After another peaceful night, we negotiated the rough track back out into the town. We stopped for some supplies and to have a large amount of gorditas, before heading further south. We had planned on doing the boat tour for the cascade. Hanno and Kikki had yet to see it, and the boat also went to a cave for swimming in, so sounded like it might be a good solution for everyone.

After neogiating an incredibly steep hill down into the car park, we paid 20 pesos to park. It was not the sot we had expected, we were not close to the river, more so the toilets. It wasn’t terrible, but we had hoped for better. We then found out that the cave was closed because of Covid and that the tour was double the price we had thought. Clem and Emilie, having the most modern vehicle and best equipped to deal with the slope, left to check out another free spot the other side of the river. They returned and told us it was much better, so we too headed out, them leading the way. After another short drive, we ended up at La Playita. This is a gorgeous patch of open grassy land by the river, we were the only campers not that it would have mattered; there was plenty of room. We set up our hammocks by the river and enjoyed the afternoon sun. An excellent find.

A little later, we went on a hunt for Wi-Fi. We wanted to contact Hanno and Kikki on their way back from the border and tell them where we were. Not wanting the faff of packing away the van, we figured that if we walked across the field to the bridge, we could simply walk down the road a short way into town. What we hadn’t accounted for as having to cross another river and negotiate a barbed wire fence. The walk for Wi-Fi became more of a pilgrimage. Having successfully managed to find the hotel, get online and send some messages, we returned to sit in our chair by the river for a well-earned cold can.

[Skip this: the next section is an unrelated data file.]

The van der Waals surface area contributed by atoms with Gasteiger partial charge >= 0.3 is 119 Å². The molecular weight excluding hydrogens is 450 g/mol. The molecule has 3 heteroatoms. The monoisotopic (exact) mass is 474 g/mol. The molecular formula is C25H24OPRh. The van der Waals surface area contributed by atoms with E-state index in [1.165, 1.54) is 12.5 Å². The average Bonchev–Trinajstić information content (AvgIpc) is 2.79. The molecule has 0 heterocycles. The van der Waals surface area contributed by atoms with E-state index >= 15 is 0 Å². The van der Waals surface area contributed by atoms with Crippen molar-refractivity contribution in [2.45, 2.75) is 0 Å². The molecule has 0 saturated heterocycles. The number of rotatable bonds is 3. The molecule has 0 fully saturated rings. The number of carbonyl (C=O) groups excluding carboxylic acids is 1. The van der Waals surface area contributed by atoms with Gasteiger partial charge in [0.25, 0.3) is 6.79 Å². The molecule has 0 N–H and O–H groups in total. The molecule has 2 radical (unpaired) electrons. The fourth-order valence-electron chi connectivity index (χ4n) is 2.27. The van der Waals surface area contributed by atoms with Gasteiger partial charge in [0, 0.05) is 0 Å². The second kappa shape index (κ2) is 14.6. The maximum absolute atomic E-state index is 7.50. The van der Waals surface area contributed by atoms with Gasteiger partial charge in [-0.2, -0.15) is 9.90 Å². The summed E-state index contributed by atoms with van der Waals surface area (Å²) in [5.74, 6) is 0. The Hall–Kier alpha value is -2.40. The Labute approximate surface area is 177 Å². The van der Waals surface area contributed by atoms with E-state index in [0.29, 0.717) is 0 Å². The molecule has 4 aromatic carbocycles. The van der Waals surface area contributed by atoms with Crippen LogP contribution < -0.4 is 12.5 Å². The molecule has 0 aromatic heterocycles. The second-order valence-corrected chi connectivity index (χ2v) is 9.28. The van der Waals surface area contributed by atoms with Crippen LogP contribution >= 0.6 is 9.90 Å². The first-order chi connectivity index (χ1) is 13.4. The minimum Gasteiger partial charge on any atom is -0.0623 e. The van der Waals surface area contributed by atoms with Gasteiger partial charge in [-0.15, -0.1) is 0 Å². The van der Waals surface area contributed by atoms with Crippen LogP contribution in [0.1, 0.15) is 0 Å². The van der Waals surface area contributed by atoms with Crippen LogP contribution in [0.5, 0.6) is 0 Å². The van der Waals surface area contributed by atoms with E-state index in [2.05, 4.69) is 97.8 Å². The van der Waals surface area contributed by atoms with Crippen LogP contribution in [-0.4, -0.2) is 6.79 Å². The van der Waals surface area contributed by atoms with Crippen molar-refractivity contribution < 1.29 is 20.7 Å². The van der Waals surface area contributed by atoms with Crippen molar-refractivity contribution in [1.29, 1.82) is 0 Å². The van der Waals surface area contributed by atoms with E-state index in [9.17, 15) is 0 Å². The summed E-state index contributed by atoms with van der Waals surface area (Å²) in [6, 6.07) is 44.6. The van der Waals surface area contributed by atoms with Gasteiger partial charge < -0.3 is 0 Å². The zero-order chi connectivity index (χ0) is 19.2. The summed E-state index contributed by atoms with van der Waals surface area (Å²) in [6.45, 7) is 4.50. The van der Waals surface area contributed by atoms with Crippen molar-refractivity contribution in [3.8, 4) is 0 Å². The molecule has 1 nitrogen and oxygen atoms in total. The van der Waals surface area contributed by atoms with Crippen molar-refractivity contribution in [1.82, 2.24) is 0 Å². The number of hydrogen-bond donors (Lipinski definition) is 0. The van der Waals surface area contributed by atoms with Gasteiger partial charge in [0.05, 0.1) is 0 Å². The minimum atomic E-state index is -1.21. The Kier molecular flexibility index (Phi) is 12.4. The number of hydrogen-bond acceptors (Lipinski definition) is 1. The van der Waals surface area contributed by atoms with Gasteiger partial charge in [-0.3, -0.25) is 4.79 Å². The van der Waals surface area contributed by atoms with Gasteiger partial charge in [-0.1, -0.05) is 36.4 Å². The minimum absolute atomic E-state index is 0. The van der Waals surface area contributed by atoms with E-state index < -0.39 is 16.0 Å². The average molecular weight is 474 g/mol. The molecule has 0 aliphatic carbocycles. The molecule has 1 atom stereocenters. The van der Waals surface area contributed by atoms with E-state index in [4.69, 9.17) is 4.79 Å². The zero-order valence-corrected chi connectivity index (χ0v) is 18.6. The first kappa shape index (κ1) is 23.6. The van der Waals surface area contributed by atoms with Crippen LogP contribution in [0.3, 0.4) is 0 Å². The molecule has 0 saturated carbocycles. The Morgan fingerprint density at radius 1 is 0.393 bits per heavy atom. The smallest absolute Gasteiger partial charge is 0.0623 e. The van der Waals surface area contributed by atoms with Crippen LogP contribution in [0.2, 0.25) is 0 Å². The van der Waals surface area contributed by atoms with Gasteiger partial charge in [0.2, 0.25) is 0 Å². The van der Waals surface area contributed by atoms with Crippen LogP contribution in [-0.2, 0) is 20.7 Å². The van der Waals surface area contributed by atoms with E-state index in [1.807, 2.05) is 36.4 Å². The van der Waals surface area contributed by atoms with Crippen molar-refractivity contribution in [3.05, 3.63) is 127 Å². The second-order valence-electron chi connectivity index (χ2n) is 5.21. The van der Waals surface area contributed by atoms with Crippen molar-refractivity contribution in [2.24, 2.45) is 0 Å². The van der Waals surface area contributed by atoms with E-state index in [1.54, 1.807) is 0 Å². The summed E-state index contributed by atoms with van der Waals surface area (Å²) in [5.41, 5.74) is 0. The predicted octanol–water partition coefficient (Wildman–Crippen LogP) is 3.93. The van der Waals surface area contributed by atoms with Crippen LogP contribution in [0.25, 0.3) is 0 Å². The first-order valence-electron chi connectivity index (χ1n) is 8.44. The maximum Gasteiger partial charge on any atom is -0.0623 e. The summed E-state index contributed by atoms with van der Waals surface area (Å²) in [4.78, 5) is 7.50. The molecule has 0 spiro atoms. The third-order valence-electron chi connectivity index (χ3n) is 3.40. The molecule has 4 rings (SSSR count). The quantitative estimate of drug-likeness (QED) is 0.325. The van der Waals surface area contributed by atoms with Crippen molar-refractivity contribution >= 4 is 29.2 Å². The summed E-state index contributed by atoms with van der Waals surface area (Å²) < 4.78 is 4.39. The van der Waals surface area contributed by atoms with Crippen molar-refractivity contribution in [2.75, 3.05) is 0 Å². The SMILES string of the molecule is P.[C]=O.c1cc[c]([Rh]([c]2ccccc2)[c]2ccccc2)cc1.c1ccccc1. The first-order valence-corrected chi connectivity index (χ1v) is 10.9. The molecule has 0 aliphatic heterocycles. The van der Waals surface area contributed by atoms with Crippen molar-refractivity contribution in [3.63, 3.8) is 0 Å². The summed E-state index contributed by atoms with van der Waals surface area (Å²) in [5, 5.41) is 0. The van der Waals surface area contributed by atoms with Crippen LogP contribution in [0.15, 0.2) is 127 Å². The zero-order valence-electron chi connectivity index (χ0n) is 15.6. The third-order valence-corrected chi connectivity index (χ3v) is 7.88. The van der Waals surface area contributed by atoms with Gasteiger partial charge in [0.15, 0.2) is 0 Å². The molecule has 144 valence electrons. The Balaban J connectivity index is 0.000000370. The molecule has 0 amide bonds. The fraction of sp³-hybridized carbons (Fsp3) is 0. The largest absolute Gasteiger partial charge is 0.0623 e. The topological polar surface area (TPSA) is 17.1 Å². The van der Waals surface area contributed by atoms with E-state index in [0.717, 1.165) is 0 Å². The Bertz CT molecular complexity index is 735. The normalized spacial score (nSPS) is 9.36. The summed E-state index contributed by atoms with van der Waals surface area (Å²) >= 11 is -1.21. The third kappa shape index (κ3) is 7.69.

The next day, was incredibly chilled and mainly consisted of us floating down the river on Clem and Emilie’s inflatable sofas. For the first time since we bought it in April, we used our kayak. We collected enough wood for an impressive fire and enjoyed the tranquillity of the spot.

Towards the end of the day, as I was returning from a particularly long floating session on the river, I saw Bruno coming down the hill. Our little convoy was back together. We stayed one more night at La Playita, before deciding to move on. I could have probably spent another week there, but there is so much to do in San Luis Potosi and we wanted to try and fit a lot of things in. Our next stop was El Sotano de las Golodrinas, a sinkhole in the mountains which is home to millions of swifts. The birds leave the cave every morning at dawn, retuning at dusk. This means you need to camp there the night before, in order to have time to descend down the hundreds of steps to the viewing place. This to be our next stop after La Playita.